Guest Post: Joy in Scything

Editor’s Note: Here is a post by our intern, Penelope, who is taking a gap year during her university education.


During my time at Kaitiaki Farm, I have continued to find joy in the small tasks that make up our days. Projects sometimes consist of jobs that could be done with fossil fuel powered tools, but we choose to do the slower way which we find has the side effect of producing a better output. I keep finding these are the most meaningful job to do. When we step back and look at the task ahead of us holistically, we often just need to change a mindset to make it enjoyable. I found this to be true in scything the main garden paddock.

Most of the scything here happens in the spring, as the grass starts to really take off and grow after a cloudy, wet winter. This makes the paddocks more unruly, harder to walk though and more difficult to push wheel barrows through. We also can usually can find a good use for some cut grass, either through mulching the garlic beds or protecting plastic in the sun.

The task set forth to the interns was the cut the highest strip of grass in the paddock which will soon be removed of all of its topsoil as a driveway will be build there. So the grass doesn’t need to be there at all soon, so why not cut it now and get some use out of it?

Here is picture of Ivy, a fellow intern, hard at work with the scythe:

I had some very brief experience scything rye at my old college, but this was a more meticulous task. Grass wasn’t as rigid as rye, and I would have to cut closer to the ground for a more mowed feel. The motion of scything is meant to be fluid and I may not have it totally down, but I can say for certain I don’t bury the tip in the ground nearly as much as I did when I started the paddock. Overall the project took about 4 hours to do, including raking up the cut grass and putting it on the plastic that was covering our next garden beds.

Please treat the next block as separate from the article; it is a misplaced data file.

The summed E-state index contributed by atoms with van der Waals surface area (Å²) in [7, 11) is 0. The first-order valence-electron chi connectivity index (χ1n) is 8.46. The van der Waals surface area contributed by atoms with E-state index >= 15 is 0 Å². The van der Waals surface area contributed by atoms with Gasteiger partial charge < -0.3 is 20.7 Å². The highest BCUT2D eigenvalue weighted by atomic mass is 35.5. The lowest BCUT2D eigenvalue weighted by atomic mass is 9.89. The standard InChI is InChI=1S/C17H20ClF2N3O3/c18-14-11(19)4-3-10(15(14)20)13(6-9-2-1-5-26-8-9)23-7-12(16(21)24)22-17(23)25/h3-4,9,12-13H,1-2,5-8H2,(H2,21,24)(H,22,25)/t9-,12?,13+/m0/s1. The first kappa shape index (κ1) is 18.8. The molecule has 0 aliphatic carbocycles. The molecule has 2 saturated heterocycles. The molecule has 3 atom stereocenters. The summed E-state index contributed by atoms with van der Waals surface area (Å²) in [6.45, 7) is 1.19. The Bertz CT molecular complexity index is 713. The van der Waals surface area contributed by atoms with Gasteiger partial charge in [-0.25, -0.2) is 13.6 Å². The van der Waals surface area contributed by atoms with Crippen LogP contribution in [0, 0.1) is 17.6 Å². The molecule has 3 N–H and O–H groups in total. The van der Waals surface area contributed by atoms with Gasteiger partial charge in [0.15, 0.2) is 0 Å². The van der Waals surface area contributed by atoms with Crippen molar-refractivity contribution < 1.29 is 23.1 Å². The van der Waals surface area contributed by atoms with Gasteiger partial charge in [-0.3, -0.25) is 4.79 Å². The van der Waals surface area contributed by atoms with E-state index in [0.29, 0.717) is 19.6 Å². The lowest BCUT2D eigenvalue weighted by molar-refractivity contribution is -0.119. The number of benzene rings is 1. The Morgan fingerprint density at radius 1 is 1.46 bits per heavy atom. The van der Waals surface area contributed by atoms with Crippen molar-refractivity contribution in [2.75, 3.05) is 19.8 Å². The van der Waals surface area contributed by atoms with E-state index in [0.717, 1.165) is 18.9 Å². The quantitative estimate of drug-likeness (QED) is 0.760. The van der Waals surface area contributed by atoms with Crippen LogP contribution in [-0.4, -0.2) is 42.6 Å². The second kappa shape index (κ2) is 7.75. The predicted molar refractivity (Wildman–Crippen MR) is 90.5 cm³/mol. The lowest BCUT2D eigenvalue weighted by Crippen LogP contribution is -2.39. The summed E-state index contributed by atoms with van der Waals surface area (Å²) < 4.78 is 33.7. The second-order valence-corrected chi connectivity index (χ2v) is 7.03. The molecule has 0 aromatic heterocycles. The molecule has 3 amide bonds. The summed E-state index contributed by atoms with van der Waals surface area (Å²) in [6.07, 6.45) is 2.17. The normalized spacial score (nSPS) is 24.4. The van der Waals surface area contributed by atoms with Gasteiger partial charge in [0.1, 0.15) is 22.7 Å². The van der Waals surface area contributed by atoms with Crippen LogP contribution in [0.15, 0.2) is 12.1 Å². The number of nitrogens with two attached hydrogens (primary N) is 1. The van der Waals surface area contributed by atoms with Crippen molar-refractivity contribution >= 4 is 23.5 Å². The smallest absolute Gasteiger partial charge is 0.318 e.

By covering a section of the grass covered paddock in a large sheet of plastic, we kill the grass after a few months and can then remove the plastic, broad fork the soil apart, aerate the soil, break it down into a finer tilth, shape some beds and voilà! You’ve made a paddock into a garden bed! (a more in depth look at that could be a whole other post) But as far as the cut grass we had on our hands, we put it onto the plastic so that we were protecting it from breaking down in the direct sunlight- prolonging the life of the plastic for us.

Here you can see the final product, littered with grass piles, but shorter than the grasses on the left.

And here you can see the hay and dried grass that has been put on the plastic to protect it from the harmful sun.

By doing a task without the use of fossil fuels we are contributing to a smaller carbon footprint while working our bodies to manipulate the land we have, for our benefit. The grass doesn’t care of its long or short so why not use a bit of it? For me, manual work always comes with a sense of accomplishment that I have yet to find anywhere else. I cut that grass and then we used it for another project. Lawnmowers are loud and polluting and if we’ve got the time why would not do something that is better for the earth and better for us?




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